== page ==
Edward Jackman was born in Toronto, February 20, 1940.
He was predeceased by his parents, Henry Rutherford Jackman and Mary Coyne Rowell Jackman, and is survived by his siblings, the Honorable Henry “Hal” (Maruja) Jackman, Dr. Frederic “Eric” (Sara) Jackman, and the Honorable Nancy Ruth (Elizabeth). He enjoyed being with his nieces and nephews and their children: Henry (Mia), Duncan (Rochelle) and children Oliver and Elodie, Victoria (Thomas and Vita), Consuelo (Frank, Arthur, Josephine and Harry), Trinity (Griffin and Harry), Tara (Alexander and Jonathan), Tom (Lisa), and Robert (Stefani) and their son, Graydon. Many family gatherings included fun conversations.
Edward leaves Martha Jackson, his loving partner of 34 years.
Edward was particularly proud of his family and had a special affection for the life and work of his maternal grandfather, the Hon. Newton Wesley Rowell (d.1942), was a Methodist layman, a lawyer, Chief Justice (Ont.), politician and statesman. He will be laid to rest beside his maternal grandparents, Newton and Nelle Langford Rowell.
Edward attended Upper Canada College where he distinguished himself both in academics and in football, a game he continued to love to watch right up until his recent illness. As had been the family tradition, he attended Victoria University in the University of Toronto and graduated with a BA in philosophy in 1962. His love of his alma mater never waned and throughout his life he was a generous benefactor of its programs and scholars.
After his graduation he underwent a time of great spiritual discernment, which was marked by his conversion to Roman Catholicism. This set him on a lifelong journey in service to the church, its history, and its many charitable works. In 1971, he was ordained into the Catholic priesthood and became a member of the Order of Preachers (the Dominicans). For a short time, he served as a librarian in Wa, Ghana, but was forced to return home after contracting malaria. His African experience, however, reinforced his commitment to help the marginalized, the hungry, and all those in need.
Back in Canada he became active in the historical community, joining several societies dedicated to the study of Christian history. From 1980 to 1982 he served as president of the Canadian Catholic Historical Association, and up until his death, continued as its Secretary General, a role in which he, along with his assistant, Valerie Burke, organized, supported, and provided resources to the organization’s scholarly conferences and publications for 40 years. He served as historian for the Archdiocese of Toronto until the 1990s, and during that time wrote and supervised many parish histories, an archdiocesan sesquicentennial project (1991-92), and a two-volume history of St. Augustine’s Seminary. In partnership with McGill-Queen’s University Press, “Father Ed” managed, through the Jackman Foundation, to secure funding for over 100 titles in its Study of the History of Religion Series. In addition, he managed to assist many historians, both junior and senior scholars, to continue their studies, to undertake research, and to publish. He was also an active benefactor of the University of St. Michael’s College and the Pontifical Institute of Medieval Studies.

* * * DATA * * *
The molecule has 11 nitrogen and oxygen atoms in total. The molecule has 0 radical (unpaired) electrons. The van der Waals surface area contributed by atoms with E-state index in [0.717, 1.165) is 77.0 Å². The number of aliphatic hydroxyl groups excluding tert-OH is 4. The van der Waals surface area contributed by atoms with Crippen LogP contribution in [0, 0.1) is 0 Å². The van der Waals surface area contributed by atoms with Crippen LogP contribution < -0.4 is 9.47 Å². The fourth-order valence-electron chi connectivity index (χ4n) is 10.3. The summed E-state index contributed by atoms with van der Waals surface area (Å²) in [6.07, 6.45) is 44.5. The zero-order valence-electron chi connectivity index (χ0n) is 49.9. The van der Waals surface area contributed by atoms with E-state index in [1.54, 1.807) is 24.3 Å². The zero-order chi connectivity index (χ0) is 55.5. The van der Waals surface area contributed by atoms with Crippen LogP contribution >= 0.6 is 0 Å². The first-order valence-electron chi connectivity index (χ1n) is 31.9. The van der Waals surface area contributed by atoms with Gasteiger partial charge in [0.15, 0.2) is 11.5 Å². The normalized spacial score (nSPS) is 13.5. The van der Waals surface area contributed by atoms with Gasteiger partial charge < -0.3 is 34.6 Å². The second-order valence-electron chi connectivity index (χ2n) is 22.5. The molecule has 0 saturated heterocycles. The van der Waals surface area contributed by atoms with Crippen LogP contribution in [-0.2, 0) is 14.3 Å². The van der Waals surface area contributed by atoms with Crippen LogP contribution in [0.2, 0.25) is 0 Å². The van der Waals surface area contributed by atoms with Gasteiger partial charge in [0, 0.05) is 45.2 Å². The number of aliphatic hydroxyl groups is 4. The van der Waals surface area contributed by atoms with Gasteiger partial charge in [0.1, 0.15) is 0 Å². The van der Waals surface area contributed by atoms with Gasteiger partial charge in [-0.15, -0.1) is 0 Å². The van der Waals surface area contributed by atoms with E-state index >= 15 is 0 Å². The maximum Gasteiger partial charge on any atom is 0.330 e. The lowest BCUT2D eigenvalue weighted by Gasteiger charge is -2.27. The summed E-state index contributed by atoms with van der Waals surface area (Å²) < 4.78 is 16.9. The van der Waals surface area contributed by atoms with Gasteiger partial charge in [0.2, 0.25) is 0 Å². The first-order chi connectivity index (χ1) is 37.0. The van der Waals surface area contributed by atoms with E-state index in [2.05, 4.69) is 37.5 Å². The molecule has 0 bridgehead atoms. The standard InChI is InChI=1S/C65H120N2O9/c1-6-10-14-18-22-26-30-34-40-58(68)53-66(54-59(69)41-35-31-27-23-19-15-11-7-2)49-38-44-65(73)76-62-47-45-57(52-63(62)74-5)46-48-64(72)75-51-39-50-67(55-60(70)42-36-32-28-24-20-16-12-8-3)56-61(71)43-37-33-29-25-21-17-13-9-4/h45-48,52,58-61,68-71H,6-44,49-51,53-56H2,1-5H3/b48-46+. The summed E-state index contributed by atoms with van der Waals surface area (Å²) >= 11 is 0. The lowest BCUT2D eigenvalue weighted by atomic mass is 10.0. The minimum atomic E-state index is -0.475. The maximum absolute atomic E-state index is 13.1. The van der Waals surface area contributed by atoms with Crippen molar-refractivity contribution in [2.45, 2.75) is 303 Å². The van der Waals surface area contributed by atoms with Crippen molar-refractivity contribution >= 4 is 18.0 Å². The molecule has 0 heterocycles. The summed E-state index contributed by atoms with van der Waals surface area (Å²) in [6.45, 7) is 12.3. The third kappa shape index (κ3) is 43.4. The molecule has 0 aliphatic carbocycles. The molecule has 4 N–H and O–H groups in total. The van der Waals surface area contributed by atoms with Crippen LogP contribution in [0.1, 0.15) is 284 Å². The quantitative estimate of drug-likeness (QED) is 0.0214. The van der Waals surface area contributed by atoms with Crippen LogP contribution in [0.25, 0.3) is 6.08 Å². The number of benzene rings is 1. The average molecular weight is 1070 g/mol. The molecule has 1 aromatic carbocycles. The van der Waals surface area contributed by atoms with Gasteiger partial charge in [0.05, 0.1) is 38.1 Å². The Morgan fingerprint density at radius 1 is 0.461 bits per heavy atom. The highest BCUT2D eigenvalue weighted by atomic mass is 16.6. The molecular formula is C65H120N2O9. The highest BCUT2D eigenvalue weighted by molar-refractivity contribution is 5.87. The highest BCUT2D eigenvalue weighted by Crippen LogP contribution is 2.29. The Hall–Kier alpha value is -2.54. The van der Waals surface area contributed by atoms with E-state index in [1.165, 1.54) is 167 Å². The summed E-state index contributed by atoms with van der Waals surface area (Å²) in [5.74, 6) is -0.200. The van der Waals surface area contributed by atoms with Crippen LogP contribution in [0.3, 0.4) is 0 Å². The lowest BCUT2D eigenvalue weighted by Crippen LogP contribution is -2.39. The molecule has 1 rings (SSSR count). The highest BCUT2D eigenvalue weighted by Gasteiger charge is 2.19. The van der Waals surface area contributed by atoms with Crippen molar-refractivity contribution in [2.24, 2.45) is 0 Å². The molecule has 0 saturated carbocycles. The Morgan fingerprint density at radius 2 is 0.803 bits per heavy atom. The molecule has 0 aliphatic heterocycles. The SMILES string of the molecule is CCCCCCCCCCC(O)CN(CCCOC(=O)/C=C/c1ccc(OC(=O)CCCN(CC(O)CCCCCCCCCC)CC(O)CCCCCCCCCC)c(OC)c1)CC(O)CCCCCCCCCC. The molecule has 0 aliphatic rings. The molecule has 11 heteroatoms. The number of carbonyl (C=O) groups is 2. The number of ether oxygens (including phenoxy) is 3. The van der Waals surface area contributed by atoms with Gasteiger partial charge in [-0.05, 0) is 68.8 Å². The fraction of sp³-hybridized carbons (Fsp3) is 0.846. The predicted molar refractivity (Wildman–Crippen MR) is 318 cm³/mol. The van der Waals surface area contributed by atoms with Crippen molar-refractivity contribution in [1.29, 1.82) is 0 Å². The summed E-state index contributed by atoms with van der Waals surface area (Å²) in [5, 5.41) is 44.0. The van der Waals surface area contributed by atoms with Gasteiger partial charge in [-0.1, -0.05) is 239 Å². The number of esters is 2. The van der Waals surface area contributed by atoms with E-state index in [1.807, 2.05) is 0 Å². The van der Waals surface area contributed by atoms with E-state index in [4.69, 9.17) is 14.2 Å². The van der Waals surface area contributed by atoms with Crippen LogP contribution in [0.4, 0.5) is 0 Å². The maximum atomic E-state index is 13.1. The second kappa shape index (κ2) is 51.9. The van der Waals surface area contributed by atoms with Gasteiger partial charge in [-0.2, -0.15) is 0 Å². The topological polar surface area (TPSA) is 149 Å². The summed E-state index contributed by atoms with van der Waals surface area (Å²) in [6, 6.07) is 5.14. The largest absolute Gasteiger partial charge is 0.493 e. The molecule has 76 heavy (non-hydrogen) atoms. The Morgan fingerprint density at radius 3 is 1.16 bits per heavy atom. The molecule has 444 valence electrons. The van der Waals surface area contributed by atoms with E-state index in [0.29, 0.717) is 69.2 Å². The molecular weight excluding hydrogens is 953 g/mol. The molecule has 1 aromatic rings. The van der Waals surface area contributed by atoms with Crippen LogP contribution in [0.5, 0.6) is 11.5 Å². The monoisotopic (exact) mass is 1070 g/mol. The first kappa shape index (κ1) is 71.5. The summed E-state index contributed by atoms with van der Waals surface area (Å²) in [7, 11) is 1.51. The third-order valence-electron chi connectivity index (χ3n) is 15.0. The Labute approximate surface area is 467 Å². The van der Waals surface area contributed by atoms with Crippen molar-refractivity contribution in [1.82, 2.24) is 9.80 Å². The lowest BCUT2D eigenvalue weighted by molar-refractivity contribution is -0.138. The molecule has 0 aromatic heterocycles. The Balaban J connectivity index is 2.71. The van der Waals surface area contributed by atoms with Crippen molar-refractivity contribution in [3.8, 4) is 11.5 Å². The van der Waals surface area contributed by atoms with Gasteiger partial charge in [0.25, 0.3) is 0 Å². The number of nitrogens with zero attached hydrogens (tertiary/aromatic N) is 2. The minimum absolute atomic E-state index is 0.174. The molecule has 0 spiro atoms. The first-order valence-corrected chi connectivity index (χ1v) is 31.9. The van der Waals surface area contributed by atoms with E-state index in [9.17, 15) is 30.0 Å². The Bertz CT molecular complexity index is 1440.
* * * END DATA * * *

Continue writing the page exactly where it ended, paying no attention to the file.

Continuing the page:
Father Ed never forgot his Methodist/United Church roots. He was a supporter of local United Churches and active in the preparation of a major study of the history of the Methodist Church in Canada. Moreover, he became a member and benefactor of the Canadian Methodist Historical Society. Proud of his family’s roots in Sussex, England, he was a principal benefactor of the Petworth Project. At his alma mater, Victoria College, he became an enthusiastic supporter of the REED (Records in Early English Drama) project. He also had a deep interest in Ireland and became one of the principal supporters and a writer in the two-volume series The Untold Story: The Irish in Canada. The scholarly and Celtic community bestows Father Ed an enormous debt of gratitude for his generosity, kindness, energy, and wisdom.
An ardent supporter of a variety of other faiths and Christian philanthropic endeavours, he was a Chaplain in the Order of St. Lazarus for a quarter of a century and donated regularly to the Toronto Commandery, the École Biblique for the biblical studies in Jerusalem, and many smaller local church groups.
Many will remember Father Ed as an avid patron of the arts. He loved opera and spent most Saturday afternoons listening to live broadcasts from the MET on CBC radio. He was a patron of opera in Toronto, (Opera in Concert, music faculties at several universities, Orpheus Choir, No Strings Theatre for the development of young performers, the National Youth Orchestra, the Regent Park School of Music, among dozens of performing arts groups). Rarely a week went by without Edward and Martha attending an opera event.
He used his love of colour in his writing and as a designer of flags (vexillology), a lifelong interest that drew him close to the Burkes, a Canadian flag-making family. He will be greatly missed by his long-term personal assistant, Valerie Burke.
Father Ed will be missed by many. There are many stories that will be left untold because, in the true spirit of Christian charity, his generosity was often undertaken privately, without fanfare, and without advertisement. He could honestly say, in the end, citing St. Paul “I have fought the good fight, I have finished the race, I have kept the faith.” (2Tm.4.7)
Father Edward Jackman passed away peacefully in his home with Martha and Valerie by his side on Friday morning, June 18, 2021. In lieu of flowers, donations can be made to the new Vaughan Hospice.
The family and Martha would like to publicly thank his Palliative Care team under the caring direction of Dr. Vincent Maida and the tireless attention from Ramona Ghosh.
Condolences may be forwarded through humphreymiles.com.